2.3.1. Compilation And Linking Options

A realistic project needs to specify not only the list of files to compile but also the options to use for compiling them. The most common options needed for C/C++ programs are the include paths allowing to find the header file used and the preprocessor definitions and Bakefile provides convenient way to set both of them by assigning to defines and includedirs properties inside a target:

program hello {
    defines = FOO "DEBUG=1";    // Quotes are needed if value is given
    includedirs = ../include;
    ...
}

These properties can be set more than once but each subsequent assignment overrides the previous value which is not particular useful. It can be more helpful to append another value to the property instead, for example:

program hello {
    defines = FOO;
    ...
    defines += BAR;
    ...
    defines += "VERSION=17";
    defines += "VERSION_STR=\"v17\"";
}

will define “FOO” and “BAR” symbols (without value) as well as “VERSION” with the value of 17 and “VERSION_STR” with the value as a C string during compilation. This is still not very exciting as all these values could have been set at once, but the possibility of conditional assignment is more interesting:

program hello {
    if ( $(toolset) == gnu )
        defines += LINUX;
    if ( $(toolset) == vs2010 )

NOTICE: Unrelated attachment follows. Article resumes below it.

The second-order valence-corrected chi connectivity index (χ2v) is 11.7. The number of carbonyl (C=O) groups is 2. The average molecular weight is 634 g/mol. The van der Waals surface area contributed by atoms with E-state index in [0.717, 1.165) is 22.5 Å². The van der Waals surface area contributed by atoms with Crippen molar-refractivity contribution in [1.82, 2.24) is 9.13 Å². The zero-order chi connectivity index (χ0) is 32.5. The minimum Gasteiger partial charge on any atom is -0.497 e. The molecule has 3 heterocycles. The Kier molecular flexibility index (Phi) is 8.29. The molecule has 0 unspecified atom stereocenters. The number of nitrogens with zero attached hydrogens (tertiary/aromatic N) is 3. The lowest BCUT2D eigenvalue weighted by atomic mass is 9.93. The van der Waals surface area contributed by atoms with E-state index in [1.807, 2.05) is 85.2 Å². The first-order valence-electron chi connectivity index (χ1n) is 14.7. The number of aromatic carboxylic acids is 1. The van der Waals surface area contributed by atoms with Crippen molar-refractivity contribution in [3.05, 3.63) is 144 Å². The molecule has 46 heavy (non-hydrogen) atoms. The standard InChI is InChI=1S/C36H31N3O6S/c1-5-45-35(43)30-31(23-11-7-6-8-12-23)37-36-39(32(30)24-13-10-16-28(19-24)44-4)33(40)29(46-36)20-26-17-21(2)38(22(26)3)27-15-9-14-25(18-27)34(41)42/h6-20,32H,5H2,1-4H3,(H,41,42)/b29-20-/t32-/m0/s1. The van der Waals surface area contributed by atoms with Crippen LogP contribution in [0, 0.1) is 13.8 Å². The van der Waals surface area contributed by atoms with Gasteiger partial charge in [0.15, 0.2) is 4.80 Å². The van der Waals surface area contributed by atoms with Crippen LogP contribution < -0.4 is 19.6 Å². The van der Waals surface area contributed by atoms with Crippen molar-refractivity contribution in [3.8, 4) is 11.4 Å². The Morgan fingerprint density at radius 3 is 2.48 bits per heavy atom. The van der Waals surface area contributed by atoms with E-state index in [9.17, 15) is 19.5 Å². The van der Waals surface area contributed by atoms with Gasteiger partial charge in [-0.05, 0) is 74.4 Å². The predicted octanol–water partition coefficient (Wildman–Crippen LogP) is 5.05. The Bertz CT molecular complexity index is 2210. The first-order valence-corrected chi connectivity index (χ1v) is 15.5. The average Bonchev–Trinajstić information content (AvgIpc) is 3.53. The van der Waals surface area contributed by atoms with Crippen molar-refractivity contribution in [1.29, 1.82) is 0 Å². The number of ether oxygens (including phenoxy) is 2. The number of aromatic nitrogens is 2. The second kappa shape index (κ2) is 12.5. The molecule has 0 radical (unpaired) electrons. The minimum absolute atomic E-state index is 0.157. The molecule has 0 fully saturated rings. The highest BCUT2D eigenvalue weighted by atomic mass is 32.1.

defines += MSW;
}

would define LINUX only for makefile-based build and MSW for the project files.

While defines and includedirs are usually enough to cover 90% of your needs, sometimes some other compiler options may need to be specified and the compiler-options property can be used for this: you can simply any options you want to be passed to C or C++ compiler into it. If you need to be more precise and only use some options with a particular compiler in a project using more than one of them, you can also use c-compiler-options or cxx-compiler-options.

One aspect of using these properties is that different compilers use different format for their options, so it’s usually impossible to use the same value for all of them. Moreover, sometimes you may actually need to use custom options for a single toolset only. This can be done by explicitly testing for the toolset being used. For example, to use C++ 11 features with GNU compiler you could do

if ( $(toolset) == gnu )
    cxx-compiler-options = "-std=c++11"

Similarly, any non trivial project usually links with some external libraries. To specify these libraries, you need to assign to the libs property and also may need to set libdirs if these libraries are not present in the standard search path:

program hello {
    libdirs = ../3rdparty/somelib/lib;
    libs = somelib;
}

Notice that you only need to do the latter if the libraries are not built as part of the same project, otherwise you should simply list them as dependencies as shown in the next section.

And if you need to use any other linker option you can specify it using link-options property. As with compiler options, you would normally test for the toolkit before doing it as linker options are toolset-specific.

2.3.2. Multiple Modules

Larger projects typically consist in more than just a single executable but of several of them and some libraries. The same bakefile can contain definitions of all of them:

library network {